,`j`

,`k`

,`m`

or`n`

should only be used for a counting index (more on that later). If you ignore this rule, the program will work fine, but you can expect anyone who has to decipher your code in future to get very, very angry with you.

Some other tips:

If your code is connected to another document (e.g. you are trying to plot some equation from a paper) then use clearly-related names in both. For example, if your paper has the equation \(y = \alpha x +3\gamma\), then use the variable names

`x`

,`y`

,`alpha`

and`gamma`

in your code. You can even use unicode.Make your variable names long enough to be clearly understood, but not

*too*long. At most, you probably want it to be based on two or three words.Do not give your variable a name that has a special meaning in Python (e.g.

`int`

or`sum`

). Doing so will not*always*cause problems, but it is a common source of grief. Fortunately, most text editors (including the one that is part of Jupyter) will highlight these ‘reserved words’ in a different colour, so you can avoid using them. For example:

```
x = 3 # x is in black; I can use it for a variable name.
sum = 5 # sum is in green: it has a special meaning and would be a bad choice for a variable name
```

Above all, try and develop a consistent style, and name similar quantities in similar ways. For example, the following are individually all reasonable choices for variable names:

```
mass_of_helium = 4.003
neon_mass = 20.180
massArgon = 39.948
mKrypton = 83.798
mXe = 131.293
```

However, mixing the different styles within one program is guaranteed to cause you confusion and lead to errors. Pick one format that makes sense to you, and stick with it.

### Types¶

As we have discussed, any variable has a **type**. We can ask Python to report on the type of a given variable by using the command `type(variable_name)`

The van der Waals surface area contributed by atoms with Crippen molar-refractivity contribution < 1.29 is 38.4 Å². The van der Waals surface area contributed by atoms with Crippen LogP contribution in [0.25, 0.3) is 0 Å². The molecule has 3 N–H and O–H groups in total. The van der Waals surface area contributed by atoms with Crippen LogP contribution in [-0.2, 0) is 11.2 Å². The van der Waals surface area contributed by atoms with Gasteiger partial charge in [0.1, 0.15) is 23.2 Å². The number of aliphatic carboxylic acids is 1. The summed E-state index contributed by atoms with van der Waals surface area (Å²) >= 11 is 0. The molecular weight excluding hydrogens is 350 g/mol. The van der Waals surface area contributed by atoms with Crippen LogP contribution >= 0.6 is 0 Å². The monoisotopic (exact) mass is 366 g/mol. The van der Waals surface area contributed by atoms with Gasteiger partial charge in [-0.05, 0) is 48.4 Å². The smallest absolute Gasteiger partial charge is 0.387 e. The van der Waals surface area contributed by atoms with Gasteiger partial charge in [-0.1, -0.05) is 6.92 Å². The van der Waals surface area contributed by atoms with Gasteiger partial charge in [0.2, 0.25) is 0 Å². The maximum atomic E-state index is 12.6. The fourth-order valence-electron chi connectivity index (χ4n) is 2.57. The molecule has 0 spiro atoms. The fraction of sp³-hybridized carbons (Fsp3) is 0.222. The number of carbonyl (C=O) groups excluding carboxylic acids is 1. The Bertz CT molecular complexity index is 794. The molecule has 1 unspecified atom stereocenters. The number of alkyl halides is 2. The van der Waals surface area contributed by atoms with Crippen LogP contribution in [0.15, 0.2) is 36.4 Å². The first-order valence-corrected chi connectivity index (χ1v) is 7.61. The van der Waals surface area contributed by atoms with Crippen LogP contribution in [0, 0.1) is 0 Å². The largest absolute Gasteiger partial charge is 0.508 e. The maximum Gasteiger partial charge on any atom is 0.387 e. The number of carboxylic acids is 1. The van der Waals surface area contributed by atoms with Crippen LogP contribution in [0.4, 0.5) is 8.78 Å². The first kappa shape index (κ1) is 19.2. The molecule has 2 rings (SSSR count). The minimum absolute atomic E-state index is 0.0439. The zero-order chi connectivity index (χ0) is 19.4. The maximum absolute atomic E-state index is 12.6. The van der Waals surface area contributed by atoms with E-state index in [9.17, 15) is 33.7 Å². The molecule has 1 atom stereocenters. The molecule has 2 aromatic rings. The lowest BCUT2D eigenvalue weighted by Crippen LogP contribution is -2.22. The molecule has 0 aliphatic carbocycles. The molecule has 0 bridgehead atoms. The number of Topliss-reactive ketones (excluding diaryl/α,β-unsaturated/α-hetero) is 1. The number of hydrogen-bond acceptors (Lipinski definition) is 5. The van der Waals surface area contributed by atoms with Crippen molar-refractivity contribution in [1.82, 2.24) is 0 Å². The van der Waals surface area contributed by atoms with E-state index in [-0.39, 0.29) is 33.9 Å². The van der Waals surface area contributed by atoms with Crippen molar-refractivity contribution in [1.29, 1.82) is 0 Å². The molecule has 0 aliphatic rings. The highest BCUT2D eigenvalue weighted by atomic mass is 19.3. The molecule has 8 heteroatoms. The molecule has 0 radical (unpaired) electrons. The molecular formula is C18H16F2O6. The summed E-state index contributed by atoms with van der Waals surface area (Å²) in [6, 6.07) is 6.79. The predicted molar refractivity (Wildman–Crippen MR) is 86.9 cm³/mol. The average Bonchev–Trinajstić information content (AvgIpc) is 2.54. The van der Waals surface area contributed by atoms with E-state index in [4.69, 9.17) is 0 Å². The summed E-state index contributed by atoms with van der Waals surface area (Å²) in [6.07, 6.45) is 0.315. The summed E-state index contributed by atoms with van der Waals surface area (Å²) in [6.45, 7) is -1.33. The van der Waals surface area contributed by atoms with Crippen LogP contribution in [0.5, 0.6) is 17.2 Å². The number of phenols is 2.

. For example,

```
a = 3
type(a)
```

will print `int`

(shorthand for ‘integer’), while

```
a = 3.0
type(a)
```

will print `float`

(i.e., floating-point). We will encounter other types in due course.

```
# Try it here!
```

## Salary calculations¶

Let’s try doing a realistic calculation. Suppose your annual salary is $87,232, and the annual tax rate is 35%. How much money should be paid into your bank account every two weeks?

**➤ Calculate your fortnightly pay.** Remember, break the problem down into individual steps, and create variables for each of the quantities involved! You should find the answer is $2,180.80.

```
# Try it here!
```

Let’s do something a bit more complicated. Suppose the tax rate is only 20% on the first $30,000 that you earn, and 35% on the remainder.

**➤ Copy your earlier code and adapt it for this case.**

```
# Try it here!
```

## Functions¶

A **function** provides a convenient way to ‘wrap up’ code to accomplish a particular task. Once a function is written, it can (generally) be used without us needing to know anything about *how* it works. This is a very powerful concept, and complex programs are often made by chaining many functions together.

In general, a function has a well-defined set of **inputs** (sometimes known as the function’s ‘arguments’) and **outputs** (sometimes called the ‘return value’). In Python, and most other modern programming languages, a ‘function call’ looks like

```
output1, output2 = function_name(input1, input2, input3)
```

We have already encountered a couple of functions: we have used `print()`

and `type()`

. These are known as ‘built-in functions’, as they are a core piece of the Python programming language. For a full list of built-ins, see this page of the official Python documentation. Other functions can be accessed by ‘importing’ them from ‘modules’ - we will learn more about this shortly.

It is easy to write your own functions. This is done by using the `def`

command, and writing something like:

```
def function_name(input1, input2, input3):
[code to compute outputs...]
return output1,output2
```

Note that `function_name`

, `input1`

, `output1`

etc can be any name you wish to use. In general, a function definition comprises:

The keyword